Sushi, nigiri, sashimi... do we realize that Japanese cuisine is not all about raw fish? In fact it comprises a wide range of food and preparation techniques. Particular attention is always paid to the freshness of the food and the aesthetic quality of the dishes. Georges Métailié, specialist on Japan and Senior Research Scientist at the CNRS (French National Centre for Scientific Research), Muséum National d’Histoire Naturelle de Paris invited visitors to discover the many facets of the cuisine of the Land of the Rising Sun.
During the meal served on Friday 29 August, Georges Métailié presented a varied range of unusual textures and flavours, all complemented by a tea ceremony. Throughout the weekend, yakitori, udons and tempura tempted visitors’ taste buds as they watched Mr Uchitomi, a reputable Japanese chef and caterer, demonstrate how to prepare sushi and sashimi, while two Japanese ladies expertly orchestrated the ancestral art of a tea ceremony. Visitors could also try out origami (paper folding) and taste a range of Japanese dishes prepared by the Museum’s chefs. From Tuesday to Friday, visitors of all ages could turn their hand to the art of sushi making during afternoon cookery workshops.
► Glossary of Japanese cuisine and brochure on the tea ceremony (in French only).
21 and 23 November, 29 and 30 November 2003
The Mysteries of Chocolate
Whereas the Mayas saw chocolate as a drink for gods and kings, the Aztecs claimed it had multiple virtues. When cocoa arrived in Europe in the 16th century, it soon spread far and wide. It was popularised during the 19th century and later became a manufactured product. Today, the Swiss consume the most chocolate per capita!
On Friday 21 and Sunday 23 November 2003, Museum visitors enjoyed a murder mystery dinner show (Mortelle gourmandise) by the Meurtres & Mystères drama company. During the weekend, Mr John Lehmann, a confectioner and teacher at the Ecole professionnelle artisanale et industrielle in Fribourg, demonstrated the techniques used to make chocolate (growing, fermentation, drying, roasting, grinding, mixing etc.). Meanwhile, Mr Alain J. Bougard honoured the Museum with his presence to autograph his book CH comme chocolat - l'incroyable destin des pionniers du chocolat.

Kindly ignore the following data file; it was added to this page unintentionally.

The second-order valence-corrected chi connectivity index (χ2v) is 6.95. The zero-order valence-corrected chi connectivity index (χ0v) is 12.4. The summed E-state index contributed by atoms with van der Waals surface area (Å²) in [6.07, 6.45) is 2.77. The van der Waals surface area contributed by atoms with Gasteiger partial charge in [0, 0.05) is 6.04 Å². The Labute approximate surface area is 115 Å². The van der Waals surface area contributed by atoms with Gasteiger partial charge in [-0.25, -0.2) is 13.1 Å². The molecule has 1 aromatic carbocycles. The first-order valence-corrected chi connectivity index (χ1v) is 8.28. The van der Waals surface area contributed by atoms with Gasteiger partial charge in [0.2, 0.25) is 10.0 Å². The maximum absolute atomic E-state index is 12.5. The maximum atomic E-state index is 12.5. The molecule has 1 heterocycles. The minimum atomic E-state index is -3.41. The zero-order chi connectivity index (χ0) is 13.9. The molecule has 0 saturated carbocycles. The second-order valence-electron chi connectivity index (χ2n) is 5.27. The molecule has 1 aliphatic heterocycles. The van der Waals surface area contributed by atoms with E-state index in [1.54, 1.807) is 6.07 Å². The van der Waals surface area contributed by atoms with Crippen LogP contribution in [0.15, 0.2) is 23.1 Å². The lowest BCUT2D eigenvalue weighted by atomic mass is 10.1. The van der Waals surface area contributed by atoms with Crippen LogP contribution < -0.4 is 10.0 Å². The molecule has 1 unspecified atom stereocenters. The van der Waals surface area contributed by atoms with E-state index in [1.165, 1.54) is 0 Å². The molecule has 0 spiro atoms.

More curious visitors could test their knowledge of chocolate with a family board game created by the Alimentarium, allowing them to discover the history of cocoa, its origins and arrival in Europe and various objects linked with preparing drinking chocolate. A unique large-scale version of this game still allows visitors to play this game in the Museum itself. A simplified version and a version made of wood were sold in the Museum shop.
During the weekend, Alimentarium confectioners made various chocolate delicacies in full view of visitors (dipping fruit in chocolate, pouring chocolate into moulds, making chocolate and marzipan decorations) including chocolate cromesqui (a ball of ganache covered in fried pastry!) and Museum guides showed visitors two ways to drink chocolate: Viennese style or Mexican fashion.
On weekdays, visitors were able to make a delicious chocolate sleigh during afternoon cookery workshops.
PDF available (in French only)